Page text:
On a Day of Infamy, Remember

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This post originally appeared on theU.S. Department of Veterans Affairs blog VAntage Point on December 7th, 2010. Read the Presidential Proclimation on National Pearl Harbor Remembrance Day here.

Sixty-nine years ago, the world was transformed as soon as the first Japanese bombs began their descent over Pearl Harbor in a deliberate attack on the United States. Before that morning, Americans watched a foreign war grow outside of its borders into a worldwide crisis. The sudden attack on Naval forces in Hawaii brought the war home for every citizen of the country. President Roosevelt gave one of the most rousing speeches in history the following day, a declaration of war that entered the United States into what would be known as World War II. The ‘Date of Infamy’ gave rise to the Greatest Generation, and the biggest military engagement in human history.

Captured Japanese photograph taken during the attack on Pearl Harbor, December 7, 1941. In the distance, the smoke rises from Hickam Field. (Navy)NARA FILE #: 080-G-19948WAR & CONFLICT BOOK #: 1134

Little can be added to the pages of history when it comes to December 7, 1941, but one fact must be given immediate and grave attention: the number of Pearl Harbor survivors continues its terrible spiral downward. 2,390 Americans gave their lives during the struggle that day, most of them aboard the USS Arizona. Many more survived the attack only to go on and fight against the Axis Powers all the way to the end of the war. Those that survived through V-J Day and beyond went to tell the story of their commitment and sacrifice. Sadly, more stories are ending every day. Veterans of the Pearl Harbor attack number somewhere between two and four thousand, and only twenty from the USS Arizona. Just five remain in good enough health to travel to the memorial.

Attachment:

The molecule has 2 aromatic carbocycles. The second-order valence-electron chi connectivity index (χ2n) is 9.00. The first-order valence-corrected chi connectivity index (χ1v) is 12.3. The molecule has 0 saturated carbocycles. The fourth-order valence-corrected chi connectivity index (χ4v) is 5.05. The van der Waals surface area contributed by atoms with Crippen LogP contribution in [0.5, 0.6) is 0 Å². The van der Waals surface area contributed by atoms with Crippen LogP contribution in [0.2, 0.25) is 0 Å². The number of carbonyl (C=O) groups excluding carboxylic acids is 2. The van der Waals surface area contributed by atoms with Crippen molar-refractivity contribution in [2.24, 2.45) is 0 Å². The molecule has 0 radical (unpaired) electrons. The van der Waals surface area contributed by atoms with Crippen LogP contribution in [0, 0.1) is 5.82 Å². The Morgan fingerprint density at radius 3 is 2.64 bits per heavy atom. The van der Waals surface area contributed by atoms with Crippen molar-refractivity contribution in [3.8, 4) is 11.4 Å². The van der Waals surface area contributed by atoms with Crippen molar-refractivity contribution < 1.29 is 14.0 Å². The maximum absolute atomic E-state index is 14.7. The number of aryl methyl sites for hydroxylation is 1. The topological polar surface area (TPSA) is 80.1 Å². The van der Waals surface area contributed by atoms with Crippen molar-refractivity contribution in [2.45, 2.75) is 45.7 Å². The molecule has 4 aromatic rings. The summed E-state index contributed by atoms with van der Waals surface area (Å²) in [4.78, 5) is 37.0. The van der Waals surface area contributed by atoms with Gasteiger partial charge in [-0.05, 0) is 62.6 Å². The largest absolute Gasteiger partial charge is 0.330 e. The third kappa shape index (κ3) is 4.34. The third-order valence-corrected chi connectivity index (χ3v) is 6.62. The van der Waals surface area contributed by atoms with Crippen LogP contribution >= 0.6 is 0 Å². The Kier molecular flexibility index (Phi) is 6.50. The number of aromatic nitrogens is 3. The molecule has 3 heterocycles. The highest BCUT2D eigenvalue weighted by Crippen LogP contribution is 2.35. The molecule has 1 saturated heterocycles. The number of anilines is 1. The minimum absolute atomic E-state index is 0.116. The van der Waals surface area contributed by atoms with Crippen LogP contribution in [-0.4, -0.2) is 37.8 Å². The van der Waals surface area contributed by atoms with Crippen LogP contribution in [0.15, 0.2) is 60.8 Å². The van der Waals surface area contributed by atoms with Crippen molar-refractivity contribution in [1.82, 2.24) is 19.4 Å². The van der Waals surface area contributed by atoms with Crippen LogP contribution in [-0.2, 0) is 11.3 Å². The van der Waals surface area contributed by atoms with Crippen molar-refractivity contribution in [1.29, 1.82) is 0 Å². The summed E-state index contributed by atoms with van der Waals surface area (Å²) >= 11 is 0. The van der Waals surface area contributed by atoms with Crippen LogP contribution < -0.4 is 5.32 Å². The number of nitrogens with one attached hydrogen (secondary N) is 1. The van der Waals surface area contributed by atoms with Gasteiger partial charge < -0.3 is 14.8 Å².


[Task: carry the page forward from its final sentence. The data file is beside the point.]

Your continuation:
Every year, we take this day out to remember Pearl Harbor and the story of sacrifice and commitment that unfolded there. Veterans are the most sacred of our national treasures, Pearl Harbor Vets especially. Remember what they gave us.

Alex Horton is a New Media Specialist with the U.S. Department of Veterans Affairs.

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